1. Parshas Nitzavim is always read before Rosh HaShanah. This year, this reading is enhanced by the addition of Parshas Vayeilech and thus, the two are fused together into a single Torah portion.

The Previous Rebbe communicated a unique teaching which reflects the uniqueness of this Shabbos and explains why although this is the Shabbos before Rosh HaShanah, we do not bless the month of Tishrei in contrast to all the other months of the year which are blessed on the Shabbos preceding them:

The Alter Rebbe related: When I was in Mezritch,1 I heard from my teacher and master, the Maggid, who heard from his teacher and master, the Baal Shem Tov: The seventh month is the first of the months of the year. The Holy One, blessed be He, blesses it on the Shabbos of blessing (Shabbos Mevarchim) ... and with the power of this blessing, the Jews bless the other eleven months of the year.

There is a problematic element regarding this teaching. Why does it mention the Baal Shem Tov, the Maggid, and the Alter Rebbe? We find that generally, although most of the Alter Rebbe’s teachings were based on the teachings of the Maggid and the Baal Shem,2 he did not mention them explicitly when relating those teachings. We find a similar incident in the Talmud. Rabbi Eliezar the Great explained that he did not mention the name of his teacher, Rabbi Yochanan, when relating a teaching because, “he never related anything which he did not hear from his teacher.” Thus, we must understand: Why did the Alter Rebbe mention the Maggid and the Baal Shem when relating this particular teaching?

It is possible to resolve this difficulty based on another Talmudic passage. Our Sages relate that, in the Beis HaMikdash, the priests would announce that the time for the morning sacrifices had arrived by proclaiming: “In the east, it is shining until Chebron.”3 Why did they mention Chebron each and every day? To allude to the Patriarchs who are buried there.

We find a similar concept in our prayer service (which was instituted in place of the sacrifices). Every day, during the week, on Shabbos, and even on Yom Kippur, we follow a similar pattern and begin the Shemoneh Esreh by praising G‑d, as “the G‑d of Avraham, the G‑d of Yitzchok, the G‑d of Yaakov.”4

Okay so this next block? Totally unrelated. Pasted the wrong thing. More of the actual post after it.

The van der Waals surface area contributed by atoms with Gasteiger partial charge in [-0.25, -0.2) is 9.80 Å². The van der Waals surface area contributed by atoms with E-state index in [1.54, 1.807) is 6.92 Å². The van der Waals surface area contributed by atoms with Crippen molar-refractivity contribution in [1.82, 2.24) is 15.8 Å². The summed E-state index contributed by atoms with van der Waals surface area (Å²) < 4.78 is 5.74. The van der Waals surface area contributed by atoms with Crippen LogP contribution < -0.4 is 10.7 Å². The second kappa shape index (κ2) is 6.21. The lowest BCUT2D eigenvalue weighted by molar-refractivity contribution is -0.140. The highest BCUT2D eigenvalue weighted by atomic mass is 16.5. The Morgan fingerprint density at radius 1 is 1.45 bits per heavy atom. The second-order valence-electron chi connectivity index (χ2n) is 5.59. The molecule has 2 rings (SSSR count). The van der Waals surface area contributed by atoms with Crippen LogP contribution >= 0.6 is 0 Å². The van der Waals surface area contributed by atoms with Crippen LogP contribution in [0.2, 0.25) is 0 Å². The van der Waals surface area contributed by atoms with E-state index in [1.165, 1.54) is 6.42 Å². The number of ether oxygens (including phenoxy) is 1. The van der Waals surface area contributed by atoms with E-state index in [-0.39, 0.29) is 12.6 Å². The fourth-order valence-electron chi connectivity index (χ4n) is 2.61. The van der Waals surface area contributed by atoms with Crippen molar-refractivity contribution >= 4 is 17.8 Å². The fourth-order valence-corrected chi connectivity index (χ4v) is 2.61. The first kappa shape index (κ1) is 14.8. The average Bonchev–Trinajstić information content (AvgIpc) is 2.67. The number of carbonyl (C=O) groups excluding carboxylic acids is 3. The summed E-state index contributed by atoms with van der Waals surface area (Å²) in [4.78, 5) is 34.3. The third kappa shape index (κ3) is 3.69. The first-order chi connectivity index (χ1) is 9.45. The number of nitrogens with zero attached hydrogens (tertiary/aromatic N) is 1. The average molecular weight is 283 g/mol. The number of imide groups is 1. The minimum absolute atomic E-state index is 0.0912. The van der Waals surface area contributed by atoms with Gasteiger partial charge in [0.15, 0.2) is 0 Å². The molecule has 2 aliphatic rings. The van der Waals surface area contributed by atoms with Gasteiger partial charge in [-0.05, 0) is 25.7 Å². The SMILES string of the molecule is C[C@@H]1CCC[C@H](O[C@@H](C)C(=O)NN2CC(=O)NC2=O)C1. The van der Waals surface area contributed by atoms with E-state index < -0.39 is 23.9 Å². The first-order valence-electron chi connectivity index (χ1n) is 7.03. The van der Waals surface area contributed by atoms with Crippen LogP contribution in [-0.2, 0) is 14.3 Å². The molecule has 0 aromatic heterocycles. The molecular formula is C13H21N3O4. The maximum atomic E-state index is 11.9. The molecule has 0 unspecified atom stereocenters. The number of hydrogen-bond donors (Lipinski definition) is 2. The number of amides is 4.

Similarly, in regard to the teaching mentioned by the Alter Rebbe — which also contains an aspect of prayer, that G‑d grants abundant blessings in the new year which comes — the “patriarchs” of the Chassidic movement are mentioned. Mentioning their names brings about a more powerful revelation than merely having them in mind on the level of thought.

There is a further connection to the morning sacrifice. On one hand, the morning sacrifice was the same each day. Every day of the year, the same rites were observed. Conversely, however, each day the intention of the sacrifice was different, appropriate to the uniqueness of that day. (For this reason, it was necessary to offer a new sacrifice each day.)

A similar concept applies in regard to each new year. The root of the Hebrew word for year, שנה, is also related to the words meaning “change” and “repetition.” Thus, our Sages have explained that each year is a complete cycle which includes the entire series of changes and developments which transpire and the year that follows is merely a repetition.

Nevertheless, each year is also a new development. As the Alter Rebbe writes in Tanya, “each year a new light which has never shone before descends and shines.” A higher light than shone during the period of the Beis HaMikdash and even in Gan Eden is revealed this year.

The Alter Rebbe’s teaching continues:

The blessing is contained in the Torah reading: “You are standing all together today.” The word “today” refers to Rosh HaShanah, the day of judgment... You are standing, victorious in judgment. Therefore, on the Shabbos before Rosh HaShanah we read5 the parshah: Atem Nitzavim. This is G‑d’s blessing [conveyed] on the Shabbos which blesses the seventh month which is a month of abundance and the source of abundant blessings for all of Israel for the entire year to come.

“You” refers to each and every Jew. “Are standing” implies a powerful and firm stance. Indeed, we find the root of the Hebrew word for “standing,” nitzav used in relation to a king. This implies that a Jew stands with the power of a king. Our Sages declare: “When the king speaks, mountains are moved.” “Mountains” refer to our material concerns. They are not destroyed, but rather “moved,” transferred and transformed into holiness.

The portion continues, “today,” the day of Rosh HaShanah, “the day of great judgment.” Although from one perspective, judgment is associated with limitation, from a deeper view, it is through judgment that “overwhelming energy”6 is conveyed. This energy will be expressed in the service of the Jews in Torah and mitzvos and which will ultimately permeate through and effect the material nature of the world, unifying existence in this material world with its source in G‑d’s True Existence.

Afterwards, the portion continues, “all together,” that the Jews stand as a single communal entity. This brings them, “before the L‑rd, your G‑d,” and causes them to be “victorious in judgment.”

The above is enhanced by the influence of Parshas Vayeilech which indicates that, from the powerful stance of Nitzavim, a Jew must “proceed from strength to strength.” This is further enhanced by the mitzvah of Hakhel mentioned in this portion. In Hakhel, the Jews are fused together as a single entity and they are inspired by the king’s reading of the Torah.